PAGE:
The Federal Motor Carrier Safety Administration, the federal agency that regulates the trucking industry, has highlighted sleep apnea as a growing concern in commercial truck safety. So I was interested, as a Missouri semi truck accident attorney, to see a Feb. 22 piece on the same topic from Business Insurance. A 2002 study by the FMCSA found that 26% of the nation’s 3.4 million commercial drivers suffer from sleep apnea. That’s substantially higher than the estimated 6.62% of all Americans who have the disorder. This is a concern for safety groups, trucking companies and insurance companies because sleep apnea robs its victims of sleep, leaving them woozy in the daytime. The FMCSA and others are concerned that this could lead to increased numbers of serious accidents caused by sleep-deprived commercial drivers.
Sleep apnea is a breathing disorder in which the neck muscles relax too much during sleep, causing interruptions in breathing that wake the patient up. It isn’t clear why truckers have such a high rate of sleep apnea, but groups at risk for the disorder include people with a body mass index of 30 or greater (considered obese), people with wide necks and men, especially older men. Because symptoms appear while the patient is unconscious, doctors believe many thousands of people suffer from it without realizing it, often for years. This presents a problem for regulators and trucking companies trying to identify drivers at risk for a sleep apnea-related accident. Another problem is that truck drivers don’t necessarily want to be screened or admit they have the problem, for fear of losing their jobs. Truckers oppose a proposed FMCSA rule requiring screening, but one trucking company in the article said its own diagnosis and screening program substantially reduced crashes.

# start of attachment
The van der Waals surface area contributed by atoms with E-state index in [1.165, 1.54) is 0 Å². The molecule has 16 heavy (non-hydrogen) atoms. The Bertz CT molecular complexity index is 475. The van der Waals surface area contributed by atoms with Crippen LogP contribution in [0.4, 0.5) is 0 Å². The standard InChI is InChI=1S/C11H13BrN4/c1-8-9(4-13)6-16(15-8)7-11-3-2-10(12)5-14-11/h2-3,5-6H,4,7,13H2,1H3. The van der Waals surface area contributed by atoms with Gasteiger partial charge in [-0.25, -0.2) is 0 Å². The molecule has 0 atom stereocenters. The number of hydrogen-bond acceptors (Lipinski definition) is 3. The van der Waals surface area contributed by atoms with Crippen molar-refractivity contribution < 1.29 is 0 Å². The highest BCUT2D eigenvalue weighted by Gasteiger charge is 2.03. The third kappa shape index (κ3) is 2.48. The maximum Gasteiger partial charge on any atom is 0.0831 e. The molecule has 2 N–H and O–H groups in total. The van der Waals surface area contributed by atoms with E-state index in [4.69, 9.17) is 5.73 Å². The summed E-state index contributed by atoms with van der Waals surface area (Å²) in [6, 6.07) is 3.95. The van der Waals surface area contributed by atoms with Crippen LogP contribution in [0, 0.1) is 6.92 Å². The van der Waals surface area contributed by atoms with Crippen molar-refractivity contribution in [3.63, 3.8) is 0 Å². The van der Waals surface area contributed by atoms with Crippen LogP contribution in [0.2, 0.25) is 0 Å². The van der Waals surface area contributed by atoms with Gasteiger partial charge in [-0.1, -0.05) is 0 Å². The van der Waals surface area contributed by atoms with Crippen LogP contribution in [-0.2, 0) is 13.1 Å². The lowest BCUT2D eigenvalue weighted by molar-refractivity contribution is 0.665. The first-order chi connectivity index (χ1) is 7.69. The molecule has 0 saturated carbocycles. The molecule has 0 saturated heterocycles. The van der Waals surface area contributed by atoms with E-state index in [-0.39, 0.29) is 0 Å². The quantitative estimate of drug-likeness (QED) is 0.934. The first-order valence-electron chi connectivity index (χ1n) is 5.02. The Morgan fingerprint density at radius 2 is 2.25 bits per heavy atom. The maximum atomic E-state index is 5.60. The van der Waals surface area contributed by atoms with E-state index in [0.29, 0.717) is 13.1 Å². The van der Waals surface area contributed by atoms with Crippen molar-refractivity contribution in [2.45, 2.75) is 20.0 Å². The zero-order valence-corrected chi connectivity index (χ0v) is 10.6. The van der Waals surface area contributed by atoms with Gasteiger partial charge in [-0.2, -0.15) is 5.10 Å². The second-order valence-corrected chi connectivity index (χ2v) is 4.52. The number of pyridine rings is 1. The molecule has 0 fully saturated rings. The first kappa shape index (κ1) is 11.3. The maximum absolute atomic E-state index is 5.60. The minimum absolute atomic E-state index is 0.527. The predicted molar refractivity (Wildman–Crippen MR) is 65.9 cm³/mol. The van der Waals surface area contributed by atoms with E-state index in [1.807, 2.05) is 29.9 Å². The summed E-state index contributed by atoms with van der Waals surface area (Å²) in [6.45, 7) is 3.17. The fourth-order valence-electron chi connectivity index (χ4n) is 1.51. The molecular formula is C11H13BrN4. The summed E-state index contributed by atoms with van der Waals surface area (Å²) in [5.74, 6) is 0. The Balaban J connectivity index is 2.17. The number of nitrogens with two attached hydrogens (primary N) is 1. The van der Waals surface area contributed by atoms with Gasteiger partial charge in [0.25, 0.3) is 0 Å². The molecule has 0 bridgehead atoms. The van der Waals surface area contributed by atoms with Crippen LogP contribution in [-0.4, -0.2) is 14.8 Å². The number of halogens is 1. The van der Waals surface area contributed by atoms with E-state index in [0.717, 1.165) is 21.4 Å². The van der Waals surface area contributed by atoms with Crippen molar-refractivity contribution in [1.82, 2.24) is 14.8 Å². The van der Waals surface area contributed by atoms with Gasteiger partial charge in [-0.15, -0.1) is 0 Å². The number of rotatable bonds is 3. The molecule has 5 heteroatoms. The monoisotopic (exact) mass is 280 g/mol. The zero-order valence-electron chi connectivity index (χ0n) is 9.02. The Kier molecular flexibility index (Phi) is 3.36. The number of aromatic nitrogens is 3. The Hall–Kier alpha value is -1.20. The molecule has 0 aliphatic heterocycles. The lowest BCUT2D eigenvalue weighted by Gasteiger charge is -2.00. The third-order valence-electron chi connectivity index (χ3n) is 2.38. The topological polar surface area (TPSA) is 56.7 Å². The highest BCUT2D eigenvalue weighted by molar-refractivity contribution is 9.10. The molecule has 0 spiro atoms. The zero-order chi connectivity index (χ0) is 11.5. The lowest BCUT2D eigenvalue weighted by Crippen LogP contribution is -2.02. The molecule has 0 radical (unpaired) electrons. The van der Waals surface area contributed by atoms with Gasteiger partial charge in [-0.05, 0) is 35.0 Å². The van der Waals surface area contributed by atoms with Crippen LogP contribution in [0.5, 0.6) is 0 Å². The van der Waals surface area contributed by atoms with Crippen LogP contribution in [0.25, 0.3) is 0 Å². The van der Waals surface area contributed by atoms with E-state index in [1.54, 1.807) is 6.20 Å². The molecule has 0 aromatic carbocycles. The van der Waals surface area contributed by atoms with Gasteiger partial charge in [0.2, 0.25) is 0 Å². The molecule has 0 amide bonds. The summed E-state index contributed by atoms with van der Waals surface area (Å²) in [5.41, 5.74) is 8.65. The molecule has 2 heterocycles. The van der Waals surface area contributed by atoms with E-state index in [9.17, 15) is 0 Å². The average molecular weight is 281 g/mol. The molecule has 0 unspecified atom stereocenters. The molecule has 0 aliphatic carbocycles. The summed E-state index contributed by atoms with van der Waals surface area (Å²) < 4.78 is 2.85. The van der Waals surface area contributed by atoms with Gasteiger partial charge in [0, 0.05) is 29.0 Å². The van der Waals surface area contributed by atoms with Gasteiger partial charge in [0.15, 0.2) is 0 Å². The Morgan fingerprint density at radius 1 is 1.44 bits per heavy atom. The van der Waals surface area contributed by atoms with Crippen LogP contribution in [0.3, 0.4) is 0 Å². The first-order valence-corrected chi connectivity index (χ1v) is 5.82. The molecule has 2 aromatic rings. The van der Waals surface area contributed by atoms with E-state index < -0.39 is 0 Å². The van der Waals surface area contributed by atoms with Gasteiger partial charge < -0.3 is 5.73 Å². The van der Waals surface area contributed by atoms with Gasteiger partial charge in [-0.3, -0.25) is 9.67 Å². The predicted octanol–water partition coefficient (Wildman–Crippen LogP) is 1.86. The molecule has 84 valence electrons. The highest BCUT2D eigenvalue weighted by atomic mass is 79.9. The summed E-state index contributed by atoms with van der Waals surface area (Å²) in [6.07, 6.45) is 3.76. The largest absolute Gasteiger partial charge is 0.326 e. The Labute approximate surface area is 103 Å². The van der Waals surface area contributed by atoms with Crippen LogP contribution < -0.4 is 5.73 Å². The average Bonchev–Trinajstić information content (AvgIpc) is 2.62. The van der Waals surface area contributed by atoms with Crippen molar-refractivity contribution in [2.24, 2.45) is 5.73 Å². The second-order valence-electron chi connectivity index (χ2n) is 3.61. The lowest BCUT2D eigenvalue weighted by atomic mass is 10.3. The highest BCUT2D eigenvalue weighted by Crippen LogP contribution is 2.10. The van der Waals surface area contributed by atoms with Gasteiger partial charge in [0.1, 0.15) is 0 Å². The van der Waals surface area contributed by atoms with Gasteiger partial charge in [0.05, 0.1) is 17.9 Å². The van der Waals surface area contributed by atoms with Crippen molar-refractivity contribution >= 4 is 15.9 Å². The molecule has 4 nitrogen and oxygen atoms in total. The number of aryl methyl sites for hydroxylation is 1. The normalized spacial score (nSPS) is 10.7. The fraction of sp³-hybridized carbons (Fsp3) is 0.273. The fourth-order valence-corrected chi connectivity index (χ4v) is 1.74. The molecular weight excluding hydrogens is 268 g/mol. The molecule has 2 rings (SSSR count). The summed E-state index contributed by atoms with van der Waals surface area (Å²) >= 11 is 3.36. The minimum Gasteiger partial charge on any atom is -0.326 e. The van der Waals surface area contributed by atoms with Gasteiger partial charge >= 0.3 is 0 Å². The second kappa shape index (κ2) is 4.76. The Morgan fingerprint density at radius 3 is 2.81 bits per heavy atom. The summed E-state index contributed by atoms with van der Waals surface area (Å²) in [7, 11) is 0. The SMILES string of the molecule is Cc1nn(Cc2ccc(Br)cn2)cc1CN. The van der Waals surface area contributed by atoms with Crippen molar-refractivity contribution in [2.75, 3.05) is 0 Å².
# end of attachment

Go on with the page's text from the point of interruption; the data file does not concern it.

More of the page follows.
As a southern Illinois tractor-trailer accident lawyer, I strongly support the proposed federal rule that would make sleep apnea screening mandatory. The National Highway Traffic Safety Administration has said that sleepy driving causes thousands of crashes a year. It also said shift workers who drive at night or work long hours — both of which apply to truck drivers — are at special risk. Sleep deprivation can actually reduce drivers’ reaction times and focus, just like alcohol. This is risky even in an economy sedan — but in a large truck, it can be catastrophic. When the massive size and weight of a commercial truck hits a smaller car of truck, it brings much more force to the crash than another car would. All too often, the result is death or catastrophic injury to the people in the smaller vehicle, regardless of who was at fault.
This tendency to create devastating injuries is why we dedicate so much of our practice to trucking accidents at Carey, Danis & Lowe. Our clients are typically people who lost a family member or suffered permanent, lifelong disabilities because of a truck driver’s or trucking company’s unsafe choices. That includes the choice to hire a driver with a poor record or failure to screen drivers for common safety problems. In addition to being personally catastrophic, large truck accidents can also be financially catastrophic, causing very high medical bills and often taking a family member out of work. Our St. Louis tanker truck accident attorneys help clients claim these and all other costs related to the accident, as well as compensation for their personal, physical and emotional losses.
If you or a loved one was involved in a serious 18-wheeler accident that was not your fault, Carey, Danis & Lowe can help. To set up a free, confidential evaluation of your case, please contact us through the Internet or call toll-free at 1-877-678-3400.